4 Things To Know About Eclipse Eye Protection

by | May 9, 2016 | Eclipses

Since a total eclipse is a relatively rare event, with the last one in the United States occurred on February 26, 1979, people are a bit uncertain about the safety issues in observing the sun during the event. There is also more than a bit of confusion about what is needed for eclipse eye protection that will keep you safe.

The reality is that there are companies that make specialized eclipse eye protection that includes both glasses and viewers. These are very low cost, perfect to use on August 21st, 2017 and then to save as a special reminder of the big event. They are also a great option for schools, community groups and clubs to have on hand if they are planning a solar eclipse viewing party or event.

Important Points to Consider

To help understand the importance of having the right protection for your eyes, here are four important facts to keep in mind. The biggest risk of eye damage is for those right in the eclipse path, where the total eclipse phase will be complete and will be the longest in duration.

1. It is never safe to look at the sun during a solar eclipse. There is no such thing as just a quick glance, the power of the intense visible light and UV and infrared light can cause damage faster than you can blink or look away.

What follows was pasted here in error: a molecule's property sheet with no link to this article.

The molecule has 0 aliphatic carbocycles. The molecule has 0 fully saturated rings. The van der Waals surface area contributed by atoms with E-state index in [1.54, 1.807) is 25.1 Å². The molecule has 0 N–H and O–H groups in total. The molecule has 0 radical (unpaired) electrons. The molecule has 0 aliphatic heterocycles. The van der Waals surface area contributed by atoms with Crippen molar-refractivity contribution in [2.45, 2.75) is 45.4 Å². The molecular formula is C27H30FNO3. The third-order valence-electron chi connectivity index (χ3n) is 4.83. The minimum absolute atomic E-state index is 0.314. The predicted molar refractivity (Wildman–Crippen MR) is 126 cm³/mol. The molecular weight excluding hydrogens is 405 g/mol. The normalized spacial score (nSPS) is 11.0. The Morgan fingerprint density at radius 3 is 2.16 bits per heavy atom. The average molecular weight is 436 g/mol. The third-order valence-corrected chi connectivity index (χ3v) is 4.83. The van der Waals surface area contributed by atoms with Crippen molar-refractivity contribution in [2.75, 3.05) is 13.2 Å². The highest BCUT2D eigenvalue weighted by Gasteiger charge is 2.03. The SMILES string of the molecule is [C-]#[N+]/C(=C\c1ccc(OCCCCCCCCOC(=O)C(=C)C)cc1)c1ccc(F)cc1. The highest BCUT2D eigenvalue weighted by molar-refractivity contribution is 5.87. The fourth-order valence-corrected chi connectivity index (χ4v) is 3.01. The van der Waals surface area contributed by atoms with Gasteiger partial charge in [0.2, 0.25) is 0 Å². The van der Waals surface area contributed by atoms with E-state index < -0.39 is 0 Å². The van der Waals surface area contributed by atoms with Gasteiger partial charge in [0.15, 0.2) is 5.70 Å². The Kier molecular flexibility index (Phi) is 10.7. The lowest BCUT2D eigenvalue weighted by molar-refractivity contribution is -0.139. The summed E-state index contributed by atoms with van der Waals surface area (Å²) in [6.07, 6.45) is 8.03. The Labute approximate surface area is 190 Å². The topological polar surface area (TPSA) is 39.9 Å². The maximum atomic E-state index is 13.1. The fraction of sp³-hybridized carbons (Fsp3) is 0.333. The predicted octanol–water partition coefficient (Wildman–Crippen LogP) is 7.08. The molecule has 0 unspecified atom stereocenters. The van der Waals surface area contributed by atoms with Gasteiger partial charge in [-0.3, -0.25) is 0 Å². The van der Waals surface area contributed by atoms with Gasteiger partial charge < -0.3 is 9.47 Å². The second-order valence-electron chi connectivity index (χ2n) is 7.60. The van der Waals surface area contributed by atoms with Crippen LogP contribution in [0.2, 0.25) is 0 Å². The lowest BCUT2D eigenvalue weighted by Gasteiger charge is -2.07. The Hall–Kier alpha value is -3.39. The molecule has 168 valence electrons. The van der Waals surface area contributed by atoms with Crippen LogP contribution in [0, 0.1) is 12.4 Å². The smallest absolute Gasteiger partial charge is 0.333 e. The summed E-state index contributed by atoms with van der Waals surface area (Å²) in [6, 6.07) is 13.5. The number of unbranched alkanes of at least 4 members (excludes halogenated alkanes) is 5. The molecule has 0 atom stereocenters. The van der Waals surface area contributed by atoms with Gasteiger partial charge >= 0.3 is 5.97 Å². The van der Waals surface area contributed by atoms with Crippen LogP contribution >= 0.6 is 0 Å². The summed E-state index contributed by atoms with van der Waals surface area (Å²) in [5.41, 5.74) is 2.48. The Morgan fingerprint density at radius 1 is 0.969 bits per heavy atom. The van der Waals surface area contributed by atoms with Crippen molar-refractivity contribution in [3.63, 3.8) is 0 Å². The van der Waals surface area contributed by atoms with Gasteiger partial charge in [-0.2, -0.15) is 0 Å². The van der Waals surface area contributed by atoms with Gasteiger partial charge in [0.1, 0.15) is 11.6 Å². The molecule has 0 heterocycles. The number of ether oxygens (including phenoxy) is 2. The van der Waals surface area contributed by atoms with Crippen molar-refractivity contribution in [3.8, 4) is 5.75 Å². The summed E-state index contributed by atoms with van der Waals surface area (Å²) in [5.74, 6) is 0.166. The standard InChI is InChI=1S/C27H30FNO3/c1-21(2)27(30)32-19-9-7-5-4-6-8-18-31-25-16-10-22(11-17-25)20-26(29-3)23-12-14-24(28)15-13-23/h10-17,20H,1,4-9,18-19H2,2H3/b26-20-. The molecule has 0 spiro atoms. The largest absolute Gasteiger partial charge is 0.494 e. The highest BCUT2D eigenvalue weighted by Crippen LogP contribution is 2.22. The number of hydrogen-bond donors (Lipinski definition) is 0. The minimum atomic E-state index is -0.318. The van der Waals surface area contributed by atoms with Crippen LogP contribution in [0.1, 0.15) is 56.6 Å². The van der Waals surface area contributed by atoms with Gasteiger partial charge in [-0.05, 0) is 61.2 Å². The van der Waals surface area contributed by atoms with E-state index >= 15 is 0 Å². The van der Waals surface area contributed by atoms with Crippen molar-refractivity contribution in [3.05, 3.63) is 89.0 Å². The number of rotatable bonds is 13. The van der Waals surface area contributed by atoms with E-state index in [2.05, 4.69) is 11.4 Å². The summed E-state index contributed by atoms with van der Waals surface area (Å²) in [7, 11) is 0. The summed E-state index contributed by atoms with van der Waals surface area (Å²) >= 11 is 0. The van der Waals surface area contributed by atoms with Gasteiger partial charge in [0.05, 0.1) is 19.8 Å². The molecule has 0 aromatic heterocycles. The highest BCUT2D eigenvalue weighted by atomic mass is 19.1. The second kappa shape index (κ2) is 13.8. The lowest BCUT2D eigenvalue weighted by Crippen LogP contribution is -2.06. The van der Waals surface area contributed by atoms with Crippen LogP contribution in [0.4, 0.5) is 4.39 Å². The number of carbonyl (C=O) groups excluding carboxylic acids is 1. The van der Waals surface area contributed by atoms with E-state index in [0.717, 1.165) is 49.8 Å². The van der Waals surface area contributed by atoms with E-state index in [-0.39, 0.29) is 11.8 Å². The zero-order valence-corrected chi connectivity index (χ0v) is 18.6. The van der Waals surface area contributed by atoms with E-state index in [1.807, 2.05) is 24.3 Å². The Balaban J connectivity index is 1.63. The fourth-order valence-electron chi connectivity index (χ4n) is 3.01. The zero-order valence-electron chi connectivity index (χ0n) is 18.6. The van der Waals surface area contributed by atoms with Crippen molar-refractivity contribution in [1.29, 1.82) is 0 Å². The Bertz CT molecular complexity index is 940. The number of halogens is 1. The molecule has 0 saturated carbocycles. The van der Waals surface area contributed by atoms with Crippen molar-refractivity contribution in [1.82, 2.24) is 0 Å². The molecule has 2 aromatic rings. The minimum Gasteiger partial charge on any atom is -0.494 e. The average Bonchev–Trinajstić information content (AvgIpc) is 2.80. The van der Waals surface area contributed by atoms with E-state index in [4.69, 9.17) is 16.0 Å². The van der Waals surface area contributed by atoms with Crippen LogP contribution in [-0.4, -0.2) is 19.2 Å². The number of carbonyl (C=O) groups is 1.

2. The use of eclipse eye protection can also be used at any time of the year, even if there isn’t an eclipse. This means that you can use the glasses or viewers at other times, but there will be limited ability actually to see anything because of the protective nature of the lenses.

3. The protective lenses of top quality eclipse glasses or viewers will block out 100% of ultra-violet rays as well as 100% of infrared light. It should also block out 99.999% of the intense visible light to provide the necessary level of protection.

4. The effects of looking at the sun during an eclipse, or anytime, may not be immediately evident or there may be a yellow circle or spot in the line of vision that gradually fades over time. Typically the yellow color will first fade to a red color and then a darker color before completely disappearing. This can take weeks, months or longer.

By simply picking up a pair of solar glasses or a viewer, damage to the eyes can be completely prevented. Everyone from kids to seniors can use these devices to enjoy this memorable event without any risk to the eyes.

American Paper Optics, LLC offers several different styles and options in eclipse eye protection. This includes both glasses and viewers in different designs and colors. To learn more see us at www.eclipseglasses.com.

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